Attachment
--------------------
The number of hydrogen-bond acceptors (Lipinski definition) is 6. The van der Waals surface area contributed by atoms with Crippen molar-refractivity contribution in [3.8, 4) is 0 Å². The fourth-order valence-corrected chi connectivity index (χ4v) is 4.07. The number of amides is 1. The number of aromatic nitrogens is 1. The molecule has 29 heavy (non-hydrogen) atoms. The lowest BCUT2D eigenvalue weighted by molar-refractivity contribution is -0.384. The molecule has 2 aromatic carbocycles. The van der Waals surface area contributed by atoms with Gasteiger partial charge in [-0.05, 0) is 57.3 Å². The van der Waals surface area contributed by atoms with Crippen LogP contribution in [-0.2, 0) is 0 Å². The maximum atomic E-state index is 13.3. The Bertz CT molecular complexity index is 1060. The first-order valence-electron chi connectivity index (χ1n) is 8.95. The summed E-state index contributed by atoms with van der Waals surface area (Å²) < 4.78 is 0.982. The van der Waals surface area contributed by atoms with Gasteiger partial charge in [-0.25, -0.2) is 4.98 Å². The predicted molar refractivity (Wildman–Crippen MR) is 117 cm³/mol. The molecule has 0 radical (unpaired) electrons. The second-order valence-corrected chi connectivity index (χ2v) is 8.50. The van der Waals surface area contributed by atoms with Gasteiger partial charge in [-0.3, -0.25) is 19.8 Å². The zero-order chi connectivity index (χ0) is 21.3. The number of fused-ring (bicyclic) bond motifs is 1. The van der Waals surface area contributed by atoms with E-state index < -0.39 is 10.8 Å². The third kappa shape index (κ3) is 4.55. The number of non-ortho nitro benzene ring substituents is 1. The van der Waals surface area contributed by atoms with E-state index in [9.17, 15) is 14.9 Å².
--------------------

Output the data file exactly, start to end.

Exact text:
The number of hydrogen-bond acceptors (Lipinski definition) is 6. The van der Waals surface area contributed by atoms with Crippen molar-refractivity contribution in [3.8, 4) is 0 Å². The fourth-order valence-corrected chi connectivity index (χ4v) is 4.07. The number of amides is 1. The number of aromatic nitrogens is 1. The molecule has 29 heavy (non-hydrogen) atoms. The lowest BCUT2D eigenvalue weighted by molar-refractivity contribution is -0.384. The molecule has 2 aromatic carbocycles. The van der Waals surface area contributed by atoms with Gasteiger partial charge in [-0.05, 0) is 57.3 Å². The van der Waals surface area contributed by atoms with Crippen LogP contribution in [-0.2, 0) is 0 Å². The maximum atomic E-state index is 13.3. The Bertz CT molecular complexity index is 1060. The first-order valence-electron chi connectivity index (χ1n) is 8.95. The summed E-state index contributed by atoms with van der Waals surface area (Å²) < 4.78 is 0.982. The van der Waals surface area contributed by atoms with Gasteiger partial charge in [-0.25, -0.2) is 4.98 Å². The predicted molar refractivity (Wildman–Crippen MR) is 117 cm³/mol. The molecule has 0 radical (unpaired) electrons. The second-order valence-corrected chi connectivity index (χ2v) is 8.50. The van der Waals surface area contributed by atoms with Gasteiger partial charge in [-0.3, -0.25) is 19.8 Å². The zero-order chi connectivity index (χ0) is 21.3. The number of fused-ring (bicyclic) bond motifs is 1. The van der Waals surface area contributed by atoms with E-state index < -0.39 is 10.8 Å². The third kappa shape index (κ3) is 4.55. The number of non-ortho nitro benzene ring substituents is 1. The van der Waals surface area contributed by atoms with E-state index in [9.17, 15) is 14.9 Å².